Although the government would not disclose the name of the company, the Australian Livestock Exporters’ Council (ALEC) confirmed to GlobalMeatNews that EMS Rural Exports was the company involved.
EMS Rural Exports are described by ALEC as a “related entity” to Emanuel Exports, the first firm that was suspended for its handling of sheep during a transit.
ALEC commented that while the regulator [Australia’s Department of Agriculture and Water Resources] completed its review, it was unable to provide any commentary on the suspension nor the review.
“ALEC supports the Federal Government’s commitment to producers and our importer customers to continue Australia’s sheep export trade while new shipping standards are applied, as per the recommendations of the McCarthy Review,” ALEC said in a statement.
The move follows an ongoing dispute into Australian live sheep trade after footage became viral of sheep being exported to the Middle East in distressing conditions, which resulted in 2,400 of them dying from heat stress.
Emanuel Exports later apologised to producers and the community, as well as pledging to uphold welfare standards and mitigate future risks.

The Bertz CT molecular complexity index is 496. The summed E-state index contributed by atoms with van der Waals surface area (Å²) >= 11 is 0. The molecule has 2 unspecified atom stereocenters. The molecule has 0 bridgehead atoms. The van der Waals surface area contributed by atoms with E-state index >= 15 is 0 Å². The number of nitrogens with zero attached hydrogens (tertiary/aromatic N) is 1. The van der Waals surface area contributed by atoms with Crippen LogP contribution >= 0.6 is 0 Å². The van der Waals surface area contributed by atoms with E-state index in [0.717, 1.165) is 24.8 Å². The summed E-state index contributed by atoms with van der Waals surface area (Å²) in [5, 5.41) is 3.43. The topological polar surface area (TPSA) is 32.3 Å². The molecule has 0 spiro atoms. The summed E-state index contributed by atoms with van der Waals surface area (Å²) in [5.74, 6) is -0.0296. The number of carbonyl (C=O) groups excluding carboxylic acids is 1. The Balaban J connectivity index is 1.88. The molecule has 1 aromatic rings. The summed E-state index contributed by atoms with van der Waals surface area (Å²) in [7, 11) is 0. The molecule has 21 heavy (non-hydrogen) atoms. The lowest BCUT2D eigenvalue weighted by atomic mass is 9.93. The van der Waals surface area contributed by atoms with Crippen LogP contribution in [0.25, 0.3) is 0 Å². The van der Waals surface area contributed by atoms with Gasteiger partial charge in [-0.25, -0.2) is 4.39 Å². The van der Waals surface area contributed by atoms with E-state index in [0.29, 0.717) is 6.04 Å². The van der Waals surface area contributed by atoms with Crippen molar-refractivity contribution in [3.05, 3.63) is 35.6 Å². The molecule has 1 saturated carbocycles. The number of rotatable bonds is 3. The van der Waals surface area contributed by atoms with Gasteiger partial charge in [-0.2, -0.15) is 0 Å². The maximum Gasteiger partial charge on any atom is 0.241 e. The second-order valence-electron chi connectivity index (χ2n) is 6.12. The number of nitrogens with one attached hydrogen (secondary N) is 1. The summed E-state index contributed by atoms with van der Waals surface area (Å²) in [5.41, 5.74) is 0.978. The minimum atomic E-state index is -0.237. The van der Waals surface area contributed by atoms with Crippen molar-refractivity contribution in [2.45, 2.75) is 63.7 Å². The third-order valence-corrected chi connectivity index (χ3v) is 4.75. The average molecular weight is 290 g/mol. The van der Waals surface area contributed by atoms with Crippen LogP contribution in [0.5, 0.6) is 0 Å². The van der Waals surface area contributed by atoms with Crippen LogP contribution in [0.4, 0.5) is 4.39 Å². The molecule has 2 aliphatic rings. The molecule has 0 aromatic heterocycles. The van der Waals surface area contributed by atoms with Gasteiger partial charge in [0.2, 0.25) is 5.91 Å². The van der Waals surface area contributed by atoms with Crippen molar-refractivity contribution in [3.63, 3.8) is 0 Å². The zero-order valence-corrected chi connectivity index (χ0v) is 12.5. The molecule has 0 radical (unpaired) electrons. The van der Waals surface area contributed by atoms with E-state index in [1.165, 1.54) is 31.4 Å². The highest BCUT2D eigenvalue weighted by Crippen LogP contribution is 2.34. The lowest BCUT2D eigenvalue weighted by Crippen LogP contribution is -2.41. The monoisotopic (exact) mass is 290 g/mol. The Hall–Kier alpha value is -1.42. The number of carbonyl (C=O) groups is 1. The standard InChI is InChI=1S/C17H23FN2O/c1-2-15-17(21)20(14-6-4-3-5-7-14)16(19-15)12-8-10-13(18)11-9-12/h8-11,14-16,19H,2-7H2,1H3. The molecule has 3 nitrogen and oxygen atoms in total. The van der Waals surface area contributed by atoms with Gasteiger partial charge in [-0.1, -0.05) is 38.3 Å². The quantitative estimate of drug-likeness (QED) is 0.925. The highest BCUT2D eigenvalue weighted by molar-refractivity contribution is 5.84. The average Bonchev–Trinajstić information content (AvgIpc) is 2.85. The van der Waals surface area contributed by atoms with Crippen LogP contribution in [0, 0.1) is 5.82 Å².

The McCarthy Review is a list of 23 recommendations for traders, written by livestock veterinarian Michael McCarthy in collaboration with Australia’s Minister for Agriculture and Water Resources David Littleproud, to improve conditions for sheep exported to the Middle East during the summer months.
The government said sheep had been due for export by the “company” [EMS Rural Exports], but when inspected, were all in good health and well-cared for.
“Arrangements for these animals remain the responsibility of the exporter,” said the Australian government in a statement. “The suspension will remain in place pending a full review. It is not appropriate for the department to provide more information while the investigation is ongoing.”
Emanuel Exports director Nicolas Daws revealed the business would fully cooperate with the Department in its review.